“Marijuana possession, dealing, and use often occurs in conjunction with more serious crimes. As such, it remains an important aspect of public safety to follow through on all leads according to the criminal laws set forth by the state. My office will continue to follow the law and exercise prosecutorial discretion in all cases that are presented to us by law enforcement.”
Jefferson Co. Prosecutor David Sutter
“Marijuana possession, dealing, and use often occurs in conjunction with more serious crimes. As such, it remains an important aspect of public safety to follow through on all leads according to the criminal laws set forth by the state. My office will continue to follow the law and exercise prosecutorial discretion in all cases that are presented to us by law enforcement.” Jefferson Co. Prosecutor David Sutter
Citing the need to focus more time on prosecuting violent offenders, the acting prosecutor in Indiana’s most populous county announced this week that his office will no longer press criminal charges against adults arrested for possession of less than one ounce of marijuana.

While several states have legalized small amounts of marijuana or adopted a similar approach toward prosecution of pot offenses, marijuana remains illegal in the United States and Indiana in any amount, and Jefferson County Prosecutor David Sutter is not ready to follow the lead of Marian County Prosecutor Ryan Mears, despite also having a busy workload.

Sutter said possession of small amounts of marijuana make up very little of his workload as it is and he believes those cases should be handled individually rather than by blanket policy.

“While prosecutors have absolute discretion in making charging decisions, prosecutorial discretion is best exercised on a case-by-case basis,” Sutter said Wednesday. “Marijuana remains illegal at the Federal level and in the State of Indiana. As the elected prosecutor, I took an oath to discharge my duties according to the laws of the State of Indiana.”

Sutter noted possession of marijuana, less than 30 grams (essentially anything under one ounce) without a prior drug conviction is a Class B misdemeanor in Indiana punishable by up to 180 days in jail, but most cases never get that far. He said first-time offenders are usually offered a diversion program rather than jail time and heavy fines. The programs educate and inform offenders with the charges ultimately dropped upon completion of the program.

However, marijuana possession can be part of a bigger case involving other more serious crimes and those cases are handled differently with jail time and bigger fines, Sutter said.

“Through October 1, 2019, of the 967 total criminal cases filed by the Jefferson County Prosecutor’s Office, only 41 (4.2%) are cases where possession of marijuana was the lead charge (meaning there were no other charges of a higher magnitude included),” Sutter wrote while responding to an inquiry into his approach to prosecuting marijuana offenses. “Of those 41 cases, 10 are pending; 16 have entered guilty pleas; six have been dismissed; and nine are currently under the terms of a pre-trial diversion agreement. If a defendant successfully completes the terms of a pre-trial diversion agreement, the criminal charge(s) will be dismissed. Of the 16 guilty pleas, none received additional jail time and instead received probation or time served.”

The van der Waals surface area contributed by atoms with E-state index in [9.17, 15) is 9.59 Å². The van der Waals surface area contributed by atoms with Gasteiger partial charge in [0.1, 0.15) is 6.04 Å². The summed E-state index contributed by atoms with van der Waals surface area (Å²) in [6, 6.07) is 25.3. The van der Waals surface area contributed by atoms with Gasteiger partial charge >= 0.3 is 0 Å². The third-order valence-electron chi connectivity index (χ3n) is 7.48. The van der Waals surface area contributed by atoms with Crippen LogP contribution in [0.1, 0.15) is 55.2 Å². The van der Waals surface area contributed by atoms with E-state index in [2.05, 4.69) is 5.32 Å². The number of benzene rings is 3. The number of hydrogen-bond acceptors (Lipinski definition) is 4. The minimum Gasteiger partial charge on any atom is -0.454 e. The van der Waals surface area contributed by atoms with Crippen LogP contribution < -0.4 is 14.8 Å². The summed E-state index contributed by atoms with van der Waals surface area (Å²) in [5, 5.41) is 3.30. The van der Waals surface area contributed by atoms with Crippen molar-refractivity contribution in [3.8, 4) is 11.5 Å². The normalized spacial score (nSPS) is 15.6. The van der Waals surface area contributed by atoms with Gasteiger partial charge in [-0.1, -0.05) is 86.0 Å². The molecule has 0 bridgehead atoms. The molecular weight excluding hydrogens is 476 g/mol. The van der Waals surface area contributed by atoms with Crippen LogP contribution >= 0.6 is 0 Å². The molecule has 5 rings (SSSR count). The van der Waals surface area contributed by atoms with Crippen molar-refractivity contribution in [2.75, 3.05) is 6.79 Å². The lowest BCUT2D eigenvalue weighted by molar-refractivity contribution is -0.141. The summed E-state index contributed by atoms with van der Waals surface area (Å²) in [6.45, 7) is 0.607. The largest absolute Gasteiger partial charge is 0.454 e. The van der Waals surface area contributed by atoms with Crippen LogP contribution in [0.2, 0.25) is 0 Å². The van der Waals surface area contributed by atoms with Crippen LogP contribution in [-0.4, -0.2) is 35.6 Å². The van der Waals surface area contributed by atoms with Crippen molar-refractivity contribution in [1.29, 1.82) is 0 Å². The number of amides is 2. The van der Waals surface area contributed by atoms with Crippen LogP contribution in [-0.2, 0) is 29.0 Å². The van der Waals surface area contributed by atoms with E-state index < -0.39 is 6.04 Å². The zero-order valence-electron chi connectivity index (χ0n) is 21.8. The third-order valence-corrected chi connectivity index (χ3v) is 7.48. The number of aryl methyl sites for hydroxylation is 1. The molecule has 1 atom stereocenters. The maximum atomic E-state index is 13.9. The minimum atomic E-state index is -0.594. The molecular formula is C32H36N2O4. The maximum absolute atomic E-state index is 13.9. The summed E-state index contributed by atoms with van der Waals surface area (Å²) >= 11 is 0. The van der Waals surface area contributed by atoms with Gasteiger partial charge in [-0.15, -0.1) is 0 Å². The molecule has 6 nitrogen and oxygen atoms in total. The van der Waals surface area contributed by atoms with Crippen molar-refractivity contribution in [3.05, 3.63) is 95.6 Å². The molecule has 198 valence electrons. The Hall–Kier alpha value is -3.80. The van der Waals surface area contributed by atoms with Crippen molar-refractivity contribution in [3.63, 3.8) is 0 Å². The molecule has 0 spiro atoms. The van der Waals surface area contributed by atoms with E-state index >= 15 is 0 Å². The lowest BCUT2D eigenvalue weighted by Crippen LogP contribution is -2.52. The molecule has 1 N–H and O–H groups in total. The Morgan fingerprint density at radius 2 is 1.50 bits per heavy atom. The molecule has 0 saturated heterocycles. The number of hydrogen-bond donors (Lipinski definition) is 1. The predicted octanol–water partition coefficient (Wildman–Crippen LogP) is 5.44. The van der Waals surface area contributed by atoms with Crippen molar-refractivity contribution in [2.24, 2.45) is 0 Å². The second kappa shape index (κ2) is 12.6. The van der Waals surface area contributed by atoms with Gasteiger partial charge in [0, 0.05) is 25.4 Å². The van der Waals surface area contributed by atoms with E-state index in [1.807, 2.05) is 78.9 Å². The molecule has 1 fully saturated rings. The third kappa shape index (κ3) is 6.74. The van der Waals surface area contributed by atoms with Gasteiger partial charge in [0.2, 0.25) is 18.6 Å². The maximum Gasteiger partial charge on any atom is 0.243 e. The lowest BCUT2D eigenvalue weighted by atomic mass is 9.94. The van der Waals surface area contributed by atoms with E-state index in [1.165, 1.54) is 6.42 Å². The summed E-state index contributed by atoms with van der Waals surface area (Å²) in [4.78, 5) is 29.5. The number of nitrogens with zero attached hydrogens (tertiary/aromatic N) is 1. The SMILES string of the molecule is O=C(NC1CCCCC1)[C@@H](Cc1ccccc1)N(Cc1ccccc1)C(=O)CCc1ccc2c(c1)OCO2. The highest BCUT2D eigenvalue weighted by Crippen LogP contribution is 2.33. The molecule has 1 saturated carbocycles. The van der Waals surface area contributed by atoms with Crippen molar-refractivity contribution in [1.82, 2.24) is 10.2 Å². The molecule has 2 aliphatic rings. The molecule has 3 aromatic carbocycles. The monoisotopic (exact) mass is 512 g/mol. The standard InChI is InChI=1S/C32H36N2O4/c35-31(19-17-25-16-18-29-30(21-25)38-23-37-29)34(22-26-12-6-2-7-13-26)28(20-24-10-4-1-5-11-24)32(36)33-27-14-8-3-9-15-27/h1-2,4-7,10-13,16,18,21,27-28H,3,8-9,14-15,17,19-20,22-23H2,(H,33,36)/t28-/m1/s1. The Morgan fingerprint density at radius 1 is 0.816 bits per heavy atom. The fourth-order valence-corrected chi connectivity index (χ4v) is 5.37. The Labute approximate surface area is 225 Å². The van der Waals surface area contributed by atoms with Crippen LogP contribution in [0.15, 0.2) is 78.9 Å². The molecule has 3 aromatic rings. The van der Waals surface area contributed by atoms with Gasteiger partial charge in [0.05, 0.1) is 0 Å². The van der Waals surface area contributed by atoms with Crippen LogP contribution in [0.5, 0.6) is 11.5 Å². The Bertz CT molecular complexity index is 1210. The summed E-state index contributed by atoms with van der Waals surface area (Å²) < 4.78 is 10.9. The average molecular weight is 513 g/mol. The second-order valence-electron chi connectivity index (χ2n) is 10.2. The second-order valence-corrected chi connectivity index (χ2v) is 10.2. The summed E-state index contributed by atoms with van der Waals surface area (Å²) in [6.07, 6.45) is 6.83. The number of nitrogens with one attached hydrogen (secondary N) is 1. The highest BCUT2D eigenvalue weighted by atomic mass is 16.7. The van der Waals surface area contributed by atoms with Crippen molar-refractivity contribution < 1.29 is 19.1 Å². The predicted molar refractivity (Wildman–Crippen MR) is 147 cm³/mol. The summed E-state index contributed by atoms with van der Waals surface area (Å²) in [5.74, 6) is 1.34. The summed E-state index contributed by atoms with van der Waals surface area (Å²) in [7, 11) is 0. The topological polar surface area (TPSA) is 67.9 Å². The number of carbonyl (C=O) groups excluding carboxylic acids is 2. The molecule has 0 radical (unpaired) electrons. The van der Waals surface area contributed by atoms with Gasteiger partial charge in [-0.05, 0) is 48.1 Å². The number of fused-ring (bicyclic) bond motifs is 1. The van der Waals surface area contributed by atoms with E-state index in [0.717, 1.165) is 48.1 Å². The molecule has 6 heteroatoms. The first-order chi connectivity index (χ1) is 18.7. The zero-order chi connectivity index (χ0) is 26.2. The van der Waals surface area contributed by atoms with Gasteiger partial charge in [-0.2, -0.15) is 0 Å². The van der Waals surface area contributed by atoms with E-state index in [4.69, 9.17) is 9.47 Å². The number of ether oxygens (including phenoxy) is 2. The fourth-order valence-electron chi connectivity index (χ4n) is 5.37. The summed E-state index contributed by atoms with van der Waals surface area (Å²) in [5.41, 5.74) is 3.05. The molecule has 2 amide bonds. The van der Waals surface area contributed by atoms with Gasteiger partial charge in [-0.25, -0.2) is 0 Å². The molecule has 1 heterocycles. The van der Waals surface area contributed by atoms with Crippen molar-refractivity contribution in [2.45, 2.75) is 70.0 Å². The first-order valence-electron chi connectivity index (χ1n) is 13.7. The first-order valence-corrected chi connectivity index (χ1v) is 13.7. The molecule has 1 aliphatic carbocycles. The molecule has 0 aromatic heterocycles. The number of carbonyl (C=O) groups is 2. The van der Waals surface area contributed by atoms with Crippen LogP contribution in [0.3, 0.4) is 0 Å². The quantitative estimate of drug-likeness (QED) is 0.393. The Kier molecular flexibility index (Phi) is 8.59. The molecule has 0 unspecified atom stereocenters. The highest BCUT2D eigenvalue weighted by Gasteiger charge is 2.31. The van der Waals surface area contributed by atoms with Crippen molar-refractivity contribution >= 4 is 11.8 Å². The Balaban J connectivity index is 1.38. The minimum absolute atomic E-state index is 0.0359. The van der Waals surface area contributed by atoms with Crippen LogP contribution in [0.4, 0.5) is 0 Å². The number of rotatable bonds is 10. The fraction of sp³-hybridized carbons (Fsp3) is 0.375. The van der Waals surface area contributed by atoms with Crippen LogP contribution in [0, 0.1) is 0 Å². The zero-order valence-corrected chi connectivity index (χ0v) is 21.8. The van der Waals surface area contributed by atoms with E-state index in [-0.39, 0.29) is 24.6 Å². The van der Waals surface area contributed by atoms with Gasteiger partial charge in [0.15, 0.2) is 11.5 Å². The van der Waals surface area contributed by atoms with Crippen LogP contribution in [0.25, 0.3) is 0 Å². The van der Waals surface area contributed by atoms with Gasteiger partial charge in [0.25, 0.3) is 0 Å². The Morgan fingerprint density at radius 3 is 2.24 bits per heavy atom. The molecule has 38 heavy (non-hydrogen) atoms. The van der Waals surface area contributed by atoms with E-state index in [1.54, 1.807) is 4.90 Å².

Sutter noted that adult, first offense cases involving small amounts of marijuana most of the time carry no jail time and very little workload for the court system unless other crimes were committed.

“Simply put, marijuana is not contributing to jail overcrowding in Jefferson County. No one is in the Jefferson County Jail on cases where marijuana is the lead charge, and the defendant does not have any other pending cases,” Sutter said. “Marijuana possession, dealing, and use often occurs in conjunction with more serious crimes. As such, it remains an important aspect of public safety to follow through on all leads according to the criminal laws set forth by the state. My office will continue to follow the law and exercise prosecutorial discretion in all cases that are presented to us by law enforcement.”

Mears, who became acting prosecutor last week after the resignation of Prosecutor Terry Curry, will be challenged for the full-time position today when a Democratic caucus in Marion County decides Curry’s replacement between Mears and Tim Moriarty, who has said he also supports marijuana policy change but that more drug abuse and mental health treatment is also needed.

Mears said his decision only covers simple possession — an amount over one ounce is considered trafficking — and that about 81% of those cases are already being dismissed and that Marion County will not turn a blind eye to public consumption and cases involving other related offenses.

“We’re going to continue to prosecute individuals who use marijuana during the course of an accident or if they’re impaired for marijuana, those types of cases,” Mears said. “And also public consumption. I don’t want people to get the idea that if you walk down to the monument, people are free to light up in public. That’s not what this is about. This is about making sure that we treat everybody fairly.”

Mears also hopes state lawmakers will consider legislation to adopt his policy on marijuana charges statewide and address the issue at the enforcement level. As the law stands, police also have sworn an oath to uphold the law and cite offenders regardless of what prosecutors ultimately do regarding those charges.



(Information for this story was also gathered by The Associated Press)